As Ohio University students, we were disheartened and surprised by a tweet that has circulated on social media recently. Several white OU students quoted a Vine that included the N-word and implied that black people are going to steal from a store. The video, and the people who were involved in it, told a message that black people are not welcome at our university. 

We tend to assume that everyone in the beautiful college town of Athens holds the same values and beliefs that we do, so to see fellow students and people our age display explicitly racist behavior comes as a shock. 

But the reality is that the majority of OU students and faculty members hold implicit biases, some less implicit than others. 

It is no secret that The Post has struggled with diversity, and we are continuing to work on this. Last week, Winsome Chunnu-Brayda, the director of OU’s Multicultural Center, took time out of her Thursday evening to chat with our staff about implicit biases in the media and microaggressions. She not only talked about ways we can improve as a media outlet in our coverage of different cultures, but she also helped us understand how daily dialogues can affect people of color and other minorities. 

We often don’t realize how some of our everyday language can be misinterpreted or simply make others feel uncomfortable. Chunnu-Brayda helped open our eyes and made us think more deeply about the things we say in classrooms, in everyday social situations and, perhaps most crucially, in our newsroom. 

Still, this isn’t enough. We will continue to hold these cultural competency workshops year after year, in hopes of improving how we cover diverse issues and how we act as people. 

We ask that the university do the same. 

In the first few months of a student’s time at OU, they are exposed to so much. Often, these experiences are new and unlike what they experienced in their hometowns and high schools. New students take two mandatory workshops, Haven and Alcohol Edu, in their first year. These are important experiences for students, as they teach them about sexual assault and alcohol competency. But we need to expand to another crucial facet in every college student’s life: cultural competency. 

Ohio University claims to take pride in its international student population and frequently boasts of its enrollment of people of color. But stories of disclusion, discomfort and blatant racism are well-known.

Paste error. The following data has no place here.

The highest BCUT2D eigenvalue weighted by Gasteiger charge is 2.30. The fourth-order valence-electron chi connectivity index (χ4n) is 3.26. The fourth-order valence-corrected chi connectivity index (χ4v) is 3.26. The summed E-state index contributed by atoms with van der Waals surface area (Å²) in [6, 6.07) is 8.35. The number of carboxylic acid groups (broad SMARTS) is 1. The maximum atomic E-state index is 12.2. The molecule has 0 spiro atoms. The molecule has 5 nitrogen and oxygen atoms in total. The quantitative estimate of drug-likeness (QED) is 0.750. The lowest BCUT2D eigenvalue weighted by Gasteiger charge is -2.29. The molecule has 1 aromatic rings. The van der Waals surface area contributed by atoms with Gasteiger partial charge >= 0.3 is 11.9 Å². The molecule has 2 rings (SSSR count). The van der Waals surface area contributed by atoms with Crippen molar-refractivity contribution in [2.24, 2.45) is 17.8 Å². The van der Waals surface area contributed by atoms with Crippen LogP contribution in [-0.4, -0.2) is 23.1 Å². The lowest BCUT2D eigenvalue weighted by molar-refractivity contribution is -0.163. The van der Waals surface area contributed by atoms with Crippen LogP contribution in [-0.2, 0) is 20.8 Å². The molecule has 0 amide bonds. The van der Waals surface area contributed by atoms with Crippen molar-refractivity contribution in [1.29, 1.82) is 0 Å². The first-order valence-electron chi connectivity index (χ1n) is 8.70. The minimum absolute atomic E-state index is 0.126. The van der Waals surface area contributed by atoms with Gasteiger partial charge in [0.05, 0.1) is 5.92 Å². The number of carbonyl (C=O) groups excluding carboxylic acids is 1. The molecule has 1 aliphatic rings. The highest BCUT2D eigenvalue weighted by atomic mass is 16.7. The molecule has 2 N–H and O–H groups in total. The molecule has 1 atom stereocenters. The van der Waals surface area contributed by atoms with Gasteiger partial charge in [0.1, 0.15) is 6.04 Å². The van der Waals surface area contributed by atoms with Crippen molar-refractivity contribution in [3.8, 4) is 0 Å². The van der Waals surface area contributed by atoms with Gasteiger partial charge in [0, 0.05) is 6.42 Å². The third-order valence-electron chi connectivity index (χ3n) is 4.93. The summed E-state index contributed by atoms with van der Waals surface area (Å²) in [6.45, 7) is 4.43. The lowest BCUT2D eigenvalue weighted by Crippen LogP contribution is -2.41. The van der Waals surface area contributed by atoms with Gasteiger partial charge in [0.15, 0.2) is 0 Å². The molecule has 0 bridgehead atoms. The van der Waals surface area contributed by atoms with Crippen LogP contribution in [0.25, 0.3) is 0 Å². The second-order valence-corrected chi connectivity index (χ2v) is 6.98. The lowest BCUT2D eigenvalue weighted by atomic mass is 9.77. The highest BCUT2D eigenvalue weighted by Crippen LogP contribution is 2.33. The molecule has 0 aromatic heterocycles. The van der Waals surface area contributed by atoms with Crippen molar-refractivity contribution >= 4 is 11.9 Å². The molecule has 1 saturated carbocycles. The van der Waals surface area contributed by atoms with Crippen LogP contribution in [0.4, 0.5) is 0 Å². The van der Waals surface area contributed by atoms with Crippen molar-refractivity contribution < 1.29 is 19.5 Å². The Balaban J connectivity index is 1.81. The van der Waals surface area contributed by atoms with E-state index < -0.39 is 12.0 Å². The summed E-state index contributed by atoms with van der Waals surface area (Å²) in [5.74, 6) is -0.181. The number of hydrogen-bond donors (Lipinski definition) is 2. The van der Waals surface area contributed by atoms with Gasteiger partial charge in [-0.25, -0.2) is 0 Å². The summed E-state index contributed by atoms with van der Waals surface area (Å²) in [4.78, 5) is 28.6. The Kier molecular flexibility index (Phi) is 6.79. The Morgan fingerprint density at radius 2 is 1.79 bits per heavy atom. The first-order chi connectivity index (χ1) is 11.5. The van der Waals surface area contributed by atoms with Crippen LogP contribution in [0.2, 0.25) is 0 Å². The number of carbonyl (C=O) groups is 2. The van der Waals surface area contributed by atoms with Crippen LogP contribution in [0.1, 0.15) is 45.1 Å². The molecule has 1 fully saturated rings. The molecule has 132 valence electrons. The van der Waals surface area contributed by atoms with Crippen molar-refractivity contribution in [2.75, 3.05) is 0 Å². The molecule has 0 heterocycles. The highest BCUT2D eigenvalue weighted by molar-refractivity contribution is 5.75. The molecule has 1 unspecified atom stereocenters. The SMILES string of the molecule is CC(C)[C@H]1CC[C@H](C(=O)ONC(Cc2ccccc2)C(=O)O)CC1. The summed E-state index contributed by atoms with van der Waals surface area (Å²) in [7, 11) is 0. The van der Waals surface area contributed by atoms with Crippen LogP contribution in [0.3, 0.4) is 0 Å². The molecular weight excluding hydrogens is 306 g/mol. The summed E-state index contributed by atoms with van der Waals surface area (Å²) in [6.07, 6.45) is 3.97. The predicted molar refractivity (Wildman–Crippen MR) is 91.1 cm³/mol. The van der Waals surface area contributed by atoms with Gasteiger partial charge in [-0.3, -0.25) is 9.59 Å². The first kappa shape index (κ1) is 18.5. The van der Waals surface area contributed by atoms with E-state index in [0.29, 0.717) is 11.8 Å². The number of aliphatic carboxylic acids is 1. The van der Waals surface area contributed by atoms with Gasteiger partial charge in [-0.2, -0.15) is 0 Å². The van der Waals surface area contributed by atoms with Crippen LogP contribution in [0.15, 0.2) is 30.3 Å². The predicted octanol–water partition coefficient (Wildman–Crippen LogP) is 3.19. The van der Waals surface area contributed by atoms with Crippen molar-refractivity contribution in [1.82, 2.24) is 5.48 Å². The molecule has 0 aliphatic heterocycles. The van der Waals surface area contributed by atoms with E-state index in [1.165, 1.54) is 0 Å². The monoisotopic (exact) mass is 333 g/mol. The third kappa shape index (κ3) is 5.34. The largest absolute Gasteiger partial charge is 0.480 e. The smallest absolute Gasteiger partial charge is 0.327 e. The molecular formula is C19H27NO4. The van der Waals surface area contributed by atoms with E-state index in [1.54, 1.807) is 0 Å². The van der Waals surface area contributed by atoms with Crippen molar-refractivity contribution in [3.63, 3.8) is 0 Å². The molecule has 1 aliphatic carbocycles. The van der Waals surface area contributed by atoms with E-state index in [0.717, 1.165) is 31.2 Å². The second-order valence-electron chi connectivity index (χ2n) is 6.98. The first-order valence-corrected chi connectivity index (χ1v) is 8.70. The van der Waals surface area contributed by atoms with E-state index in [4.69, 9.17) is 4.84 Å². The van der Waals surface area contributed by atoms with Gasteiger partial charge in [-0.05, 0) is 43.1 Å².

In a statement about the video, Dean of Students Jenny Hall-Jones called the video a “racial incident.” In reality, the video portrays explicit racist behavior. The university needs to stop dancing around racism that comes out of the university and must instead fully confront it. 

When University of Alabama students posted a video in March 2018 in which a student said a racial slur, that student was expelled. While we do not want to suggest a course of action on the university’s behalf, we believe something must done in this instance.

OU needs to take action to put money where its mouth is, so to speak, and put more effort into making people of color feel represented and comfortable.

Creating mandatory cultural competency workshops for all students would be a step in the right direction. For years, students have been advocating for the implementation of these classes.

This can’t be the only course of action, though. Perhaps the university can make certain cultural classes mandatory, such as Introduction to African American Studies and Difficult Dialogues: Religion, Race and Sexuality. Continuing dialogue, holding those accountable for explicit racism and ensuring the faculty population is more representative of OU’s student body can also help contribute to making campus feel more welcoming. 

But to simply write the situation off and undermine its danger is extremely harmful. Ohio University can do better.

Editorials represent the majority opinion of The Post's executive editors: Editor-in-Chief Lauren Fisher, Managing Editor Maddie Capron, Digital Managing Editor Alex McCann, Assistant Managing Editor Jessica Hill and Creative Director Abby Gordon. Post editorials are independent of the publication's news coverage.

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